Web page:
[Beowulf] Rant on why HPC isn't as easy as I'd like it to be. [EXT]

Guy Coates guy.coates at gmail.com
Thu Sep 23 12:45:37 UTC 2021

Out of interest, how large are the compute jobs (memory, runtime etc)?  How
easy to get them to fit into a serverless environment?



On Tue, 21 Sept 2021 at 13:02, Tim Cutts <tjrc at sanger.ac.uk> wrote:

> I think that’s exactly the situation we’ve been in for a long time,
> especially in life sciences, and it’s becoming more entrenched.  My
> experience is that the average user of our scientific computing systems has
> been becoming less technically savvy for many years now.
> The presence of the cloud makes that more acute, in particular because it
> makes it easy for the user to effectively throw more hardware at the
> problem, which reduces the incentive to make their code particularly fast
> or efficient.  Cost is the only brake on it, and in many cases I’m finding
> the PI doesn’t actually care about that.  They care that a result is being
> obtained (and it’s time to first result they care about, not time to
> complete all the analysis), and so they typically don’t have much time for
> those of us who are telling them they need to invest in time up front
> developing and optimising efficient code.
> And cost is not necessarily the brake I thought it was going to be
> anyway.  One recent project we’ve done on AWS has impressed me a great
> deal.  It’s not terribly CPU efficient, and would doubtless, with
> sufficient effort, run much more efficiently on premise.  But it’s
> extremely elastic in its nature, and so a good fit for the cloud.   Once a
> week, the project has to completely re-analyse the 600,000+ COVID genomes
> we’e sequenced so far, looking for new branches in the phylogenetic tree,
> and to complete that analysis inside 8 hours.   Initial attempts to naively
> convert the HPC implementation to run on AWS looked as though they were
> going to be very expensive (~$50k per weekly run).  But a fundamental
> reworking of the entire workflow to make it as cloud native as possible, by
> which I mean almost exclusively serverless, has succeeded beyond what I
> expected.  The total cost is <$5,000 a month, and because there is
> essentially no statically configured infrastructure at all, the security is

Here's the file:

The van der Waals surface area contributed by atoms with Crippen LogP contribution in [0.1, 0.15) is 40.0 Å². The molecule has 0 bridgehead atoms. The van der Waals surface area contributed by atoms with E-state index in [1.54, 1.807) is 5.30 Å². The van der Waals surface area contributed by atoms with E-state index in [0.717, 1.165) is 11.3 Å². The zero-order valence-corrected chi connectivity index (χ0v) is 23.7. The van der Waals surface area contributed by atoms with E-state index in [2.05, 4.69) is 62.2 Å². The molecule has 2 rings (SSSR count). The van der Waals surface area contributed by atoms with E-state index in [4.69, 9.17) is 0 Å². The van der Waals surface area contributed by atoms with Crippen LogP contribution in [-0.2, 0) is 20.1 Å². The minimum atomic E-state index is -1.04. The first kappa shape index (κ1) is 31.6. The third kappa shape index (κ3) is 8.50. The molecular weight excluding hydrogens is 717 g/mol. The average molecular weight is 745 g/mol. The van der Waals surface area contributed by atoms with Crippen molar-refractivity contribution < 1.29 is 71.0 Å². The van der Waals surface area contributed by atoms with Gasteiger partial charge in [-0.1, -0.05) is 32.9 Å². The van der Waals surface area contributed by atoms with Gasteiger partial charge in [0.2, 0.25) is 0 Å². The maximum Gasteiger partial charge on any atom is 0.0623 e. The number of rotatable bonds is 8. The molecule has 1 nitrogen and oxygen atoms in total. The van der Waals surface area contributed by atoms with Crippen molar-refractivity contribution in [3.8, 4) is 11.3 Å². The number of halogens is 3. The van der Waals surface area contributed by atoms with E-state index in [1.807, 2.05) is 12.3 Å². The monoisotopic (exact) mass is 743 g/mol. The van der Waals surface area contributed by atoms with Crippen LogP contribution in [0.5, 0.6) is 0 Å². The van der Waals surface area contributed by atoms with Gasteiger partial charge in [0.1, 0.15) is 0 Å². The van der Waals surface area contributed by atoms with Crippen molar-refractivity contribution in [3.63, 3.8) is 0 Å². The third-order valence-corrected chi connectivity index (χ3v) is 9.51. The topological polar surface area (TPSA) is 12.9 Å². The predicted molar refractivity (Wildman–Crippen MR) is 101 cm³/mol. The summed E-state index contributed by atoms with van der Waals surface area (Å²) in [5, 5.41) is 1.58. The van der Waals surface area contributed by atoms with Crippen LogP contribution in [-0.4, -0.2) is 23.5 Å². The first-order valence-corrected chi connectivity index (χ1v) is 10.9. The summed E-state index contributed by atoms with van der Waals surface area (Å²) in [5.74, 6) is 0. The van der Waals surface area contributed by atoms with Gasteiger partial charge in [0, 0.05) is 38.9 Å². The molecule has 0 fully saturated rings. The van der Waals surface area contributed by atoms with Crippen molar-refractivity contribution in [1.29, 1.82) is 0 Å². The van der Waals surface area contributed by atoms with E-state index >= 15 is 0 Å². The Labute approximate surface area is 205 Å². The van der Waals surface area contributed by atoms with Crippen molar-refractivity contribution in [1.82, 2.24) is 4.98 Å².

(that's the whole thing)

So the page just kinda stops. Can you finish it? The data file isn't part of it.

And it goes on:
> fairly easy to be comfortable about.  And all of that was done with no
> detailed thinking about whether the actual algorithms running in the
> containers are at all optimised in a traditional HPC sense.  It’s just not
> needed for this particular piece of work.  Did it need software developers
> with hardcore knowledge of performance optimisation?  No.  Was it rapid to
> develop and deploy?  Yes.  Is the performance fast enough for UK national
> COVID variant surveillance?  Yes.  Is it cost effective?  Yes.  Sold!  The
> one thing it did need was knowledgeable cloud architects, but the cloud
> providers can and do help with that.
> Tim
> --
> Tim Cutts
> Head of Scientific Computing
> Wellcome Sanger Institute
> On 21 Sep 2021, at 12:24, John Hearns <hearnsj at gmail.com> wrote:
> Some points well made here. I have seen in the past job scripts passed on
> from graduate student to graduate student - the case I am thinking on was
> an Abaqus script for 8 core systems, being run on a new 32 core system. Why
> WOULD a graduate student question a script given to them - which works.
> They should be getting on with their science. I guess this is where
> Research Software Engineers come in.
> Another point I would make is about modern processor architectures, for
> instance AMD Rome/Milan. You can have different Numa Per Socket options,
> which affect performance. We set the preferred IO path - which I have seen
> myself to have an effect on latency of MPI messages. IF you are not
> concerned about your hardware layout you would just go ahead and run,
> missing  a lot of performance.
> I am now going to be controversial and common that over in Julia land the
> pattern seems to be these days people develop on their own laptops, or
> maybe local GPU systems. There is a lot of microbenchmarking going on. But
> there seems to be not a lot of thought given to CPU pinning or shat happens
> with hyperthreading. I guess topics like that are part of HPC 'Black Magic'
> - though I would imagine the low latency crowd are hot on them.
> I often introduce people to the excellent lstopo/hwloc utilities which
> show the layout of a system. Most people are pleasantly surprised to find
> this.
> -- The Wellcome Sanger Institute is operated by Genome Research Limited, a
> charity registered in England with number 1021457 and a company registered
> in England with number 2742969, whose registered office is 215 Euston Road,
> London, NW1 2BE.
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Dr. Guy Coates
+44(0)7801 710224
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